Franklin works at the Wellcome Trust-MRC Cambridge Stem Cell InstituteMS Society UK

Professor Robin Franklin has won the 2017 Barancik Prize for Innovation for his research into multiple sclerosis, which could offer a means of halting the progression of the disease.

Franklin, a Professor of Stem Cell Medicine at the Wellcome Trust-MRC Cambridge Stem Cell Institute, was recognised for his research into how the coating of nerve fibres, called the myelin sheath, regenerates. It is hoped that his research could lead to the development of techniques to protect and even repair the nervous system of people suffering nerve damage as a result of multiple sclerosis, halting the progression of the disease.

Multiple sclerosis is a potentially disabling disease of the central nervous system, which disrupts the flow of information within the brain, and between the brain and body. Eventually, the disease can cause the nerves themselves to deteriorate or become permanently damaged. Symptoms can range from numbness or weakness in one or more limbs to fatigue, dizziness and partial or complete loss of vision. The severity of symptoms depends on the extent of the nerve damage.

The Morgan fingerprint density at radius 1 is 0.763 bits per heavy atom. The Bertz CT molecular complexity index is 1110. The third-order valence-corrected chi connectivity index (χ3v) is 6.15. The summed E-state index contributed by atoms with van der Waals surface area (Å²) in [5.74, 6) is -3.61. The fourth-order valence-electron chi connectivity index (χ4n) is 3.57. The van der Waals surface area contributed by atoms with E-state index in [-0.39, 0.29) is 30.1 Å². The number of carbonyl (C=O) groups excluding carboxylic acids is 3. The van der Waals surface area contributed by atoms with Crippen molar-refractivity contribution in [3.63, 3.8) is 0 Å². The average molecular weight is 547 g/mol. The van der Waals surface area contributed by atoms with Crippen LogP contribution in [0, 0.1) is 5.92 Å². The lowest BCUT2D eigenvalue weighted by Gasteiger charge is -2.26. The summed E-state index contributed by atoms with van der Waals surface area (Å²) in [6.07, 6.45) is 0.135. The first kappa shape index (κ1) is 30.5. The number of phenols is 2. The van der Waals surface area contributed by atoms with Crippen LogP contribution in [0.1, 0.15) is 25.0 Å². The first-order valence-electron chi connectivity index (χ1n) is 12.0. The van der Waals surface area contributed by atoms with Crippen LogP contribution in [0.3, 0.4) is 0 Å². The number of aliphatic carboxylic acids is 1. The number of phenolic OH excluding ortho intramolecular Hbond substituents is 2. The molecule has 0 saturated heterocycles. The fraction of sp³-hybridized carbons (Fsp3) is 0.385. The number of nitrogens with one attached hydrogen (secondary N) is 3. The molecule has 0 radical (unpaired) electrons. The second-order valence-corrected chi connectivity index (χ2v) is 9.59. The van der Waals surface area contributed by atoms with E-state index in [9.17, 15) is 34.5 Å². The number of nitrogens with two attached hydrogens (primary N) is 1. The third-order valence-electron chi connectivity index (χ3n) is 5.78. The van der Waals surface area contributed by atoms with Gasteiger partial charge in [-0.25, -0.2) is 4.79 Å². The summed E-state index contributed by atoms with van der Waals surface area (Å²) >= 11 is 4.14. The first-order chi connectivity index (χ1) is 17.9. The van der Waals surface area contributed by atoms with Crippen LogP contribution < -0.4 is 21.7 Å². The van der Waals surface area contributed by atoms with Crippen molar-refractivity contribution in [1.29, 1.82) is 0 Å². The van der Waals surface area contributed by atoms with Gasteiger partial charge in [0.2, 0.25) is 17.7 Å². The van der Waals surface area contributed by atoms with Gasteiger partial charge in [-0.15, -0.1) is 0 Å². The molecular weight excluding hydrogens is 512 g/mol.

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There is, at present, no cure for the disease, and the treatments available currently aim to speed recovery from attacks and minimise symptoms.

The Barancik Prize for Innovation in Multiple Sclerosis Research recognises a scientist or a team of scientists whose work in MS research has demonstrated outstanding innovation and originality. It includes a cash award of US$100,000, or £74,889, to be used at the discretion of the recipient, funded by the Charles and Margery Barancik Foundation.

“I am absolutely delighted and deeply honored to have been chosen to receive the Barancik Prize,” Franklin said. “I am interested in how tissues naturally regenerate, and identifying ways to stimulate those mechanisms to assist myelin regeneration in MS. This could both prevent further damage to axons and restore function, which would be particularly important for people living with progressive MS.”